The random variance gods have spoken, and they're apparently big fans of the Cleveland Cavaliers.
Finishing the 2013-14 season with the ninth-worst record, the Cavs—one of the few lottery participants that actually tried to make the playoffs—received the ultimate reward of vaulting up to No. 1.
Per ESPN Stats & Info, the probability of this occurrence was rather slim.
The Cavaliers had a 1.7% chance to win the 1st pick in this year's lottery— ESPN Stats & Info (@ESPNStatsInfo) May 21, 2014
The Cavaliers beat astronomical odds by winning three of the past four lotteries, according to Grantland's Bill Barnwell.
Odds of the Cavaliers winning 2011, 2013, and 2014 lotteries: 13,467-to-1.— Bill Barnwell (@billbarnwell) May 21, 2014
Of course, they still have to make a successful selection before labeling lottery night a true victory. In a deep draft class oozing with intriguing prospects, no lottery squad should feel truly disappointed—except those who no longer hold a pick.
Here's a look at the finalized order for the 2014 NBA draft, which will take place on Thursday, June 26.
|7||Los Angeles Lakers|
|9||Charlotte Hornets (via Detroit Pistons)|
|10||Philadelphia 76ers (via New Orleans Pelicans)|
|11||Denver Nuggets (via New York Knicks)|
|12||Orlando Magic (via Denver Nuggets)|
Draft Lottery Takeaways
So Much for a Higher Power Hating Cleveland
The Cleveland Cavaliers have mastered this random event they have no power over, winning the lottery for the fourth time in 11 years and seizing three of the last four top selections.
Cleveland always gets every break when it comes to sports. Am I right, CNN's Rachel Nichols?
The Cavaliers have won the draft lottery 3 of the past 4 years. You know what they say about Cleveland: luckiest sports town in the country— Rachel Nichols (@Rachel__Nichols) May 21, 2014
One of those picks became the best player in the world, who then dumped Cleveland on national television. The other gave the team a new star player and a glimmer of hope.
The third is Anthony Bennett.
But wait, wasn't last year the last time the Cavs would partake in the lottery? Grantland's Zach Lowe delicately reminded vice chairman Jeff Cohen about that unfulfilled promise.
Cohen again vowed that Cleveland would not be back at the lottery next season: “We will not be here.” I reminded him as gently as I could that he made the same promise in a chat with me at last year’s lottery. “I did say that,” he laughed. “I did. But I really mean it this year.”
Now that the celebration is over, Dan Gilbert's organization has a tough decision to make with three No. 1-caliber players on the board. Will the Cavs select Andrew Wiggins, Jabari Parker or Joel Embiid?
If they've learned anything from the over-appraisal of fragile 7-footers, they'll eschew Embiid and his back problems to grab one of the forwards. Luol Deng hits free agency this summer, and Andrew Wiggins just might be the most promising prospect to enter the pros since LeBron James.
Being the best at a process that randomly rewards the worst teams isn't much, but it's Cleveland's ticket back to relevancy after missing the postseason every year since James' departure.
It's Still Sunny Enough in Philadelphia (and Milwaukee)
Entering the draft, the Milwaukee Bucks held the best odds of acquiring the top selection to fix a wounded franchise. Now, all they have to show for it is pick No. 2 and the entire Internet creepily drooling over co-owner Wesley Edens' 18-year-old daughter.
On the bright side of losing out on the lottery's grand prize, this is one heck of a draft to pick No. 2. A future star will still be waiting, and it's very possible Milwaukee's top preference remains available for the taking.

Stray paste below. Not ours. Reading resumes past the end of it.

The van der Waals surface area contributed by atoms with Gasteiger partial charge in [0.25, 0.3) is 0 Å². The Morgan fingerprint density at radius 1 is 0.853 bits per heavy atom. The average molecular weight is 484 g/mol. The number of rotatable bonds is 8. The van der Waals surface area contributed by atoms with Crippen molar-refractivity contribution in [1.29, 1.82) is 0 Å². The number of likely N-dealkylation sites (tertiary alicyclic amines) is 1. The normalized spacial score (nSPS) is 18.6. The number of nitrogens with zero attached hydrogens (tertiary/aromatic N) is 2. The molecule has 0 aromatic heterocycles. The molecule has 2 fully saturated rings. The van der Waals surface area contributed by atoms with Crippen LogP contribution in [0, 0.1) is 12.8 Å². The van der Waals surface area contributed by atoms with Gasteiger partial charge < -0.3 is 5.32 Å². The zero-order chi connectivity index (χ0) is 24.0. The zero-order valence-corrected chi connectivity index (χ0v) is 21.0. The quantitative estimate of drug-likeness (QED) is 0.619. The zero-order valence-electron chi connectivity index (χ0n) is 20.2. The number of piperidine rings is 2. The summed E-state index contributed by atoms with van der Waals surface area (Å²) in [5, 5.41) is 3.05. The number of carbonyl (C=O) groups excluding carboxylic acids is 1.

At No. 3, the Philadelphia 76ers won't have to exert too much brain power on their choice. Just take the star freshman from the talented trio left standing. Club Trillion founder Mike Titus represents all of us who hate making tough calls.
Crazy thought (that's maybe not that crazy?): I'd rather pick 3rd than 1st in this draft since 3rd has no pressure of making right decision.— Mark Titus (@clubtrillion) May 20, 2014
With Nerlens Noel, last year's No. 6 pick, set to make his pro debut next season, the 76ers will cross their fingers for Wiggins or Parker to fall. Although landing the Canadian prodigy is a stretch, the Duke forward could very well be Philly's.
Any one of those three guys would have served as a consensus No. 1 selection last year. So, all things considered, the difference from picking first or third is nowhere near as significant as usual.
New Orleans, Detroit Fall Out of First Round
Along with owning the third pick, Philadelphia is also allotted the No. 10 selection, courtesy of the New Orleans Pelicans.
The asset changed hands during last year's draft-day exchange of Noel for Jrue Holliday. This gives Philadelphia the chance to assemble a lineup with Noel, Rookie of the Year Michael Carter-Williams, Thaddeus Young and two top-10 picks.
The pick was top-five protected, meaning New Orleans would have held its right if it sneaked up that high. While the chances of leaping up into the top five were slim, Cleveland's ascent to No. 1 reminded us of Kevin Garnett's boisterous rallying cry.
Just imagine how different the league's landscape would look if New Orleans instead received a chance to pair Parker or Wiggins with Anthony Davis, while Cleveland stayed put at No. 9.
With the eighth-worst record and a top-eight protected pick, Detroit stood a much better chance of keeping its selection. Instead, it slipped a spot to No. 9, transferring the rights to the Charlotte Hornets, formerly the Bobcats.
The choice could have netted the Pistons a much-needed perimeter shooter (Gary Harris, Nik Stauskas, Dario Saric) to space the floor for a crowded offense filled with talent that failed to mesh together last season.
If only everyone could be as lucky as Cleveland.